Cooking temperature id 325F, with our without the bird. Slow but dependable. Turkey gets tender, stuffing doesn't dry out if properly covered. Stuffing alone in a single pan takes about an hour. In the bird, follow the cooking time directions that come with the bird, adding time for the extra weight. Better, use a good thermometer. Regardless, I'll repeat: if the meat doesn't fall off the bone, it's not done.
If it's a small bird, I like the paper bag method. First, go shopping at a grocery store that offers (clean) paper shopping bags. Set the bird in a standard 11x13 cake pan, set the whole inside the paper bag, close the ends by rolling them tight. The thermometer gets poked through the bag so you can read it without disturbing the bird. The skin browns nicely this way, while keeping much of the moisture in. After cooking, tear open the bag and toss, preferably not where the dog can get into it.
A large bird goes into a roasting pan with a cover, removing the cover for the last bit of cooking to brown the skin.
Since I always make more stuffing that fits inside the bird, I bunch the rest in the bottom of the pan around the bird to soak up pan drippings. No gravy, but the best dressing in the world that way! And no, I don't do gravy anyway, Ever.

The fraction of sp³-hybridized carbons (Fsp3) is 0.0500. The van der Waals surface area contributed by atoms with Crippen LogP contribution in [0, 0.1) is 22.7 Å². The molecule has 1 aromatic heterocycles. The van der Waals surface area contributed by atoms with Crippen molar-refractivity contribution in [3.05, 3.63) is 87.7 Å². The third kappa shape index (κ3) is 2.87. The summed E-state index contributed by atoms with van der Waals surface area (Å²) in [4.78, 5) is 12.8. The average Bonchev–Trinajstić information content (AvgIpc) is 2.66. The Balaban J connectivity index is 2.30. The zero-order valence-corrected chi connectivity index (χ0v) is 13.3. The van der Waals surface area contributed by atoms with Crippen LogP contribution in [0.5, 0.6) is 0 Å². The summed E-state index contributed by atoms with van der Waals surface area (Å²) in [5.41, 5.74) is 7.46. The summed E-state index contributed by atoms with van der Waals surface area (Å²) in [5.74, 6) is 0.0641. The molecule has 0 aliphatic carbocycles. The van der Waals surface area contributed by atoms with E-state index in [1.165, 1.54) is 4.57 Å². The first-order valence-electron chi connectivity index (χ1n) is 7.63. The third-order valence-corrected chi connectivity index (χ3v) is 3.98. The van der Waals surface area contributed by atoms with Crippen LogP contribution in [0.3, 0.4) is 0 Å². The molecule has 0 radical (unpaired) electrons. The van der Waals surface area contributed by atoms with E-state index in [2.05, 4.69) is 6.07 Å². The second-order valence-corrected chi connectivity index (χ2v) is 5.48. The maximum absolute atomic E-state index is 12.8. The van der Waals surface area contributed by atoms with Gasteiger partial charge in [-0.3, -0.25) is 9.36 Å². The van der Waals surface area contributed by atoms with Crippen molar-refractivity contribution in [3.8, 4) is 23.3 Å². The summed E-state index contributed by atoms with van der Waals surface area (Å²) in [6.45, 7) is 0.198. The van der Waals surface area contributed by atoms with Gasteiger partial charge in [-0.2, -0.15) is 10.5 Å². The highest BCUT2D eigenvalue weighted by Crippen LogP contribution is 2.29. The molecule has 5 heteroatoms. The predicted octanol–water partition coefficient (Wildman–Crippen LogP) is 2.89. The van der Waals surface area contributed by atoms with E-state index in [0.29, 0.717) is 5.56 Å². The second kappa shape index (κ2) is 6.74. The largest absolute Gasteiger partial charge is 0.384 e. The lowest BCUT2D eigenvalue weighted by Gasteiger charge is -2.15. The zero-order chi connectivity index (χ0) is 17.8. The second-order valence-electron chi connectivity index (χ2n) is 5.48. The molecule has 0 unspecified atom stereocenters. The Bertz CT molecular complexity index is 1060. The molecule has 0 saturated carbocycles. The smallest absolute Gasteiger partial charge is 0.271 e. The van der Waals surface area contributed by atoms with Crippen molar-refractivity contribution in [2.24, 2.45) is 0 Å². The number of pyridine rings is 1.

This year we took making stuffing to a new level, and I'm not just talking about teaching the next generations. We made a super-sized batch, increased the egg proportion further yet, and cooked the stuffing in muffin tins. We used two different sizes, adjusting time accordingly, generally 25-30 minutes, depending. Smaller muffins got paper liners, larger ones got no-stick spray. (Buttering the pan works too.) The point was not just to avoid the hassle of cooking on the day, but taking a bag of already cooked muffins and a serving bowl saved the mess of hauling cooking dishes, and cleanup instead of conversation. Leftovers were no problem, since the muffins were simply left behind at my daughter's house (our host) to go with other leftovers for future meals. We had plenty at home. After cooking, the muffins were bagged in the now-empty bread bags, and either refrigerated or frozen, depending on plans for use. A bag could always be pulled out of the freezer for the next holiday meal, or a few pulled out at a time to go with a roasted chicken. They can thaw on the drive to the party, and get microwaved for warming just before serving. In case you are wondering, the batch started with 4 lbs. of bread, 3 large onions, etc., etc., and got topped off with 8 eggs. They worked like a charm, and will likely be cooked and served that way often in the future.